[Today’s and Tuesday’s classes: Big quiz on Tuesday, worksheet on symmetry,

worksheet on algebraic symbolism (syncopated algebra) of Diophantus,

Robert Recorde’s use of = (equals) sign and other arithmetic and algebraic notation,

Euclid’s *Elements,*
idea of an axiomatic system, review of Euclidian geometry, especially as
presented in Book I of Euclid’s *Elements,* straightedge and compass
constructions, two-column proofs]

** **

**Mathematics 115 **

**Homework Assignment #9**

*Due **Wednesday, January 23, 2002** – really!*

* *

*[Y]ou can never make a lawyer if you do not
understand what 'demonstrate' means; *

*and I left my situation in **Springfield**, went home to my father's house and stayed there *

*till I could give any proposition in the six books of
**Euclid** at sight. I then found out *

*what 'demonstrate' means, and went back to my law
studies.* - Abraham Lincoln

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__Prof.__ __Beery's__ __office__ __hours__ __this__
__week__: ** **Monday
1/21 10:30 a.m.-12:30 p.m., 4-5 p.m.

Tuesday 1/22 10:30 a.m.-12:30 p.m., 4-5 p.m.

Wednesday 1/23 4 – 5 p.m. (Sorry!)

Thursday 1/24 11 a.m.-12:30 p.m., 4-5 p.m.

Friday 1/25 2:30 - 4:30 p.m.

and by appointment Hentschke 203D, x3118

__Tutorial__ __sessions__: Tuesday and Wednesday
mornings, 11 a.m., Hentschke 202 (Sasha)

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* *

__Read__ from the Mathematics of Ancient Greece Section:

"The Greeks" (pages 401-404: "Euclid of Alexandria")

"The Paradoxes of Zeno"

"Euclid's Proof of the Pythagorean Theorem"

__Do__: **A.** Exercise 13 from
page 409 of "The Greeks"

**B.** Complete problems 1, 2, and 3 from the "Euclidian
Geometry" worksheet.

You'll find definitions 1, 2, 4, 10, 15, and 23, along with the common notions,

the postulates, and Proposition 1.1 on pages 32-37 of the "Euclid's Proof of the

Pythagorean Theorem" reading, as well as on the handout from class. Definition 3

is as follows.

__Definition 3__: "The extremities of a line are points."

**C.** Answer the following questions about "Euclid's Proof of
the Pythagorean

Theorem."

1. In addition to SSS, SAS, and ASA, which triangle congruence does Euclid

prove in Book I of the *Elements?*

2. What are vertical angles and what is the relationship between them? Draw a

picture, and cite the relevant proposition from Book I of Euclid's *Elements.*

3. In which proposition does Euclid prove that the sum of the angles in any triangle

is 180 degrees? Explain.

4. Which proposition guarantees that if a triangle has sides of lengths 5, 12, and 13,

then the triangle must be a right triangle, Proposition I.47 or Proposition I.48?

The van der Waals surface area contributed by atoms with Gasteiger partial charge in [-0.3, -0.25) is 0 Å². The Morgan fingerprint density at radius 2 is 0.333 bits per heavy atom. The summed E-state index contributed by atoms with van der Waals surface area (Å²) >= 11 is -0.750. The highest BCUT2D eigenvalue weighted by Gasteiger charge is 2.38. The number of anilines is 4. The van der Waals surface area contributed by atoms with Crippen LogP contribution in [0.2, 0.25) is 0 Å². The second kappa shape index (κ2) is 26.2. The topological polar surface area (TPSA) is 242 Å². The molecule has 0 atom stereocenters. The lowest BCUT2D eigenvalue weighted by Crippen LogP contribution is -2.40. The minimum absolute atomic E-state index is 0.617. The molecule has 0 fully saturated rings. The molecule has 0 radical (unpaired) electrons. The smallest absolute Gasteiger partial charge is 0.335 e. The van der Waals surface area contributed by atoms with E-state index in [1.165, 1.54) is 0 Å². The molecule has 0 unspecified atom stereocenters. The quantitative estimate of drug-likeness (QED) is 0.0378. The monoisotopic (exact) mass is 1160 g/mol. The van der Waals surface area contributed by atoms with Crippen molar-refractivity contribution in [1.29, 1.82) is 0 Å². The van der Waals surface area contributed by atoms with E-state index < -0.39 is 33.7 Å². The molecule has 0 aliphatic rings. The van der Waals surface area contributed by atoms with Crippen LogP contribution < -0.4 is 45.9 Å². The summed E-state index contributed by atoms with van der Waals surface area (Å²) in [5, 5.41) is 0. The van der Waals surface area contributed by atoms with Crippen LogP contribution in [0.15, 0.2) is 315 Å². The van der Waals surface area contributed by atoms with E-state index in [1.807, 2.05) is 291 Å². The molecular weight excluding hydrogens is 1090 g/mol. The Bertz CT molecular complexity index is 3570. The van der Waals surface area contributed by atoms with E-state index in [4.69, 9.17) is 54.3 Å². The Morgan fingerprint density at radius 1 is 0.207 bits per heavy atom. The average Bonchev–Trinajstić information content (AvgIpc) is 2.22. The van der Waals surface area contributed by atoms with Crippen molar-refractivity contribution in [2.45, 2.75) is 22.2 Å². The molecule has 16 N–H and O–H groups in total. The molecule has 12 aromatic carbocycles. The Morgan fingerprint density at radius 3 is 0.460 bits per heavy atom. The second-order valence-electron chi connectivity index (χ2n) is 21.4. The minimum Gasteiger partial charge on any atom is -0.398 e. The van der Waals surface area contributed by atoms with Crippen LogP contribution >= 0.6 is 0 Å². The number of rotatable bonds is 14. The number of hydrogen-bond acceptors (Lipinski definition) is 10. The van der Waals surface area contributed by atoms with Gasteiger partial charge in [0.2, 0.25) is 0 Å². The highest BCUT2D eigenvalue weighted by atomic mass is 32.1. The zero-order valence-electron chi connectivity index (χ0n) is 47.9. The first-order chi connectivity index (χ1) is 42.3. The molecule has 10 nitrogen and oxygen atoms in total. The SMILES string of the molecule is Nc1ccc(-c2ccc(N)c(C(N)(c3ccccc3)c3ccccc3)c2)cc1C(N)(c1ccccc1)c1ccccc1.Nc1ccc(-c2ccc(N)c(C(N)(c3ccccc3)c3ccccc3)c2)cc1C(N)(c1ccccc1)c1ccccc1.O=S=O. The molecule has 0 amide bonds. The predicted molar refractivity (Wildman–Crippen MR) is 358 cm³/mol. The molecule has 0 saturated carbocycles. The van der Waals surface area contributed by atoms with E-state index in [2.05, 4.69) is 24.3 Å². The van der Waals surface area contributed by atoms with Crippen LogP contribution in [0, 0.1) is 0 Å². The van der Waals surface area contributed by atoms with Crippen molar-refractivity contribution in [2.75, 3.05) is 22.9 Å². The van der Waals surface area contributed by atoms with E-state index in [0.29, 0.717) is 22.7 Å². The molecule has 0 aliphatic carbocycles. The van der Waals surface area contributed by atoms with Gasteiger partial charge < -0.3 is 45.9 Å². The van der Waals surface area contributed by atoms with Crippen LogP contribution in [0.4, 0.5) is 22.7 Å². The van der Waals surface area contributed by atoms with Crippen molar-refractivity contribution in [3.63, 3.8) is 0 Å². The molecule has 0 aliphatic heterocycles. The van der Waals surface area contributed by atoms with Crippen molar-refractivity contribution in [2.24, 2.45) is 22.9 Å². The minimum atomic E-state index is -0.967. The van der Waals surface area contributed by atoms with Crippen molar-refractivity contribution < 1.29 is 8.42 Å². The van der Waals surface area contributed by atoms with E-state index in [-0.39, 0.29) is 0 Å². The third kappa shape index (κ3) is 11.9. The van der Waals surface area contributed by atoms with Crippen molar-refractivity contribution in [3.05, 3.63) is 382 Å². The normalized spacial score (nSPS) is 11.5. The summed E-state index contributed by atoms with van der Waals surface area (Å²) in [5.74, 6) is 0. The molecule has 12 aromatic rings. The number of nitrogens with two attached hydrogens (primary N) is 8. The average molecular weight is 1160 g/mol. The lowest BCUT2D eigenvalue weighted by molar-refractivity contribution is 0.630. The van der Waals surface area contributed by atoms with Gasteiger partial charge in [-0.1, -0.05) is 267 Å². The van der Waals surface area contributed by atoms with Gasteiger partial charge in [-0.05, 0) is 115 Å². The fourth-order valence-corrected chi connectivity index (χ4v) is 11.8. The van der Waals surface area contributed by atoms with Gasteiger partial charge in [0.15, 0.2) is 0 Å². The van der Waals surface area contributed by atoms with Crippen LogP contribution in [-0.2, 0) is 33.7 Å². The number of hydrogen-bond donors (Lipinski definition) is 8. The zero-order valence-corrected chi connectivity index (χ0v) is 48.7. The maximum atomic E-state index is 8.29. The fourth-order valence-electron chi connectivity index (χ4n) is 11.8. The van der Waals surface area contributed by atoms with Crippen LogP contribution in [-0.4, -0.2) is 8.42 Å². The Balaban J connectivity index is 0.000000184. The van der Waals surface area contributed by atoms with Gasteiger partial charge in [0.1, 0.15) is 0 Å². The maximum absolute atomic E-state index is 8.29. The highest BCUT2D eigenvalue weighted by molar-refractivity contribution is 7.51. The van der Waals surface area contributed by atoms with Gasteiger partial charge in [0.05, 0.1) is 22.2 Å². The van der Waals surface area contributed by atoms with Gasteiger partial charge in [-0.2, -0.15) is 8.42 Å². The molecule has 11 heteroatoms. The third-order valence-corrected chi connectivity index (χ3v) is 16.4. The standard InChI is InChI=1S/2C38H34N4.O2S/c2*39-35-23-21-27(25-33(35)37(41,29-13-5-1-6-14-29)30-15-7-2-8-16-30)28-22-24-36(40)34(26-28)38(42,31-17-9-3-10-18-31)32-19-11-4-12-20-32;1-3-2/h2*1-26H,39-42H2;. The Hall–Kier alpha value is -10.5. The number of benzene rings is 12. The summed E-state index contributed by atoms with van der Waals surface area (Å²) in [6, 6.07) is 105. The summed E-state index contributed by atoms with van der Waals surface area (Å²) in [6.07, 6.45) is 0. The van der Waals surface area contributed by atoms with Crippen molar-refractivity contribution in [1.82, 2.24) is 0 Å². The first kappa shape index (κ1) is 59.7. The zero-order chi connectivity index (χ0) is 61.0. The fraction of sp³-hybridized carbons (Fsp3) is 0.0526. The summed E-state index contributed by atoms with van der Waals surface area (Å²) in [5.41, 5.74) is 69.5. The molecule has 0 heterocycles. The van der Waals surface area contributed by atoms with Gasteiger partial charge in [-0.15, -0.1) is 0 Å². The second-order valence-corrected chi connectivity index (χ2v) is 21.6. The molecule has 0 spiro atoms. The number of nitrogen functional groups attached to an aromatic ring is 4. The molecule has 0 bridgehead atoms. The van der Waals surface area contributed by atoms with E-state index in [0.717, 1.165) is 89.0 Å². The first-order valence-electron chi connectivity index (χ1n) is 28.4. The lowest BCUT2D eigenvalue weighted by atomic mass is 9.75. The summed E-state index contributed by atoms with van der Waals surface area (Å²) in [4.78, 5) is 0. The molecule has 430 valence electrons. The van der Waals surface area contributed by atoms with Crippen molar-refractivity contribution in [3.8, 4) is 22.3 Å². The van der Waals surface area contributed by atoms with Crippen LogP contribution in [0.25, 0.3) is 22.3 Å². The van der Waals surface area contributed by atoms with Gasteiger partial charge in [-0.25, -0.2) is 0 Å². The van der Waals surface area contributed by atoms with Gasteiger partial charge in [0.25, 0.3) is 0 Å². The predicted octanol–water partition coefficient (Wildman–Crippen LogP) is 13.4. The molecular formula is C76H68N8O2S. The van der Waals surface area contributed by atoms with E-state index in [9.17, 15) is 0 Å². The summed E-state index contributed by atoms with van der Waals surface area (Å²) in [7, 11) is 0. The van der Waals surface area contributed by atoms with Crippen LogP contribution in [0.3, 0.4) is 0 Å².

Explain. In the 5-12-13 triangle, which angle is the right angle? Draw a picture.

**Tuesday's quiz** will be a 50-point
quiz covering all of your classwork, reading, and

homework since the last 50-point quiz, plus abacus calculations

For **Tuesday's class,**
please bring your compass and straightedge (ruler).

** **

**Wednesday's class will
begin at 1:30 p.m.** and will end at
the usual time.

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** **

** **

Approximately
700s BCE: Homer - wrote *Iliad* and *Odyssey,*
about the Trojan War

of the 1200s BCE (maybe)

624-547 BCE: Thales - first Greek mathematician and philosopher, first to give

logical (deductive) proofs of mathematical statements

572-497 BCE: Pythagoras - leader of "brotherhood" with motto "All is number"

Approximately 494 BCE: King Darius - of then world power Persia (remember the

Darius vase depicting his royal treasurer using

a counting board?) repelled by Athenian army

at Marathon

400s BCE: Zeno - pointed out several physical / logical / mathematical paradoxes

431-404
BCE - Peloponnesian War: Athens intellectuals *versus* warriors of
Sparta

469-399 BCE: Socrates - Plato's teacher, taught by asking questions of his students

429-347 BCE: Plato - founded Academy in Athens specializing in math and philosophy

with motto, “Let no one ignorant of geometry enter here.”

408-355 BCE: Eudoxus - developed a theory of proportions (ratios)

384-322 BCE: Aristotle - student of Plato, first codified principles of logical argument

356-323 BCE: Alexander the Great - tutored by Aristotle; his father, Philip II of

Macedonia (382-336 BCE), had "unified"

(conquered) the rest of Greece; Alexander

conquered Egypt, founding Alexandria, Egypt,

and its Library in 332 BCE, then conquered Persia

Approximately 300 BCE: Euclid - probably first mathematician at Library of Alexandria,

organized then known mathematics into *The Elements*

287-212 BCE: Archimedes - estimated π and computed volumes of many solids; is

considered one of the three greatest mathematicians ever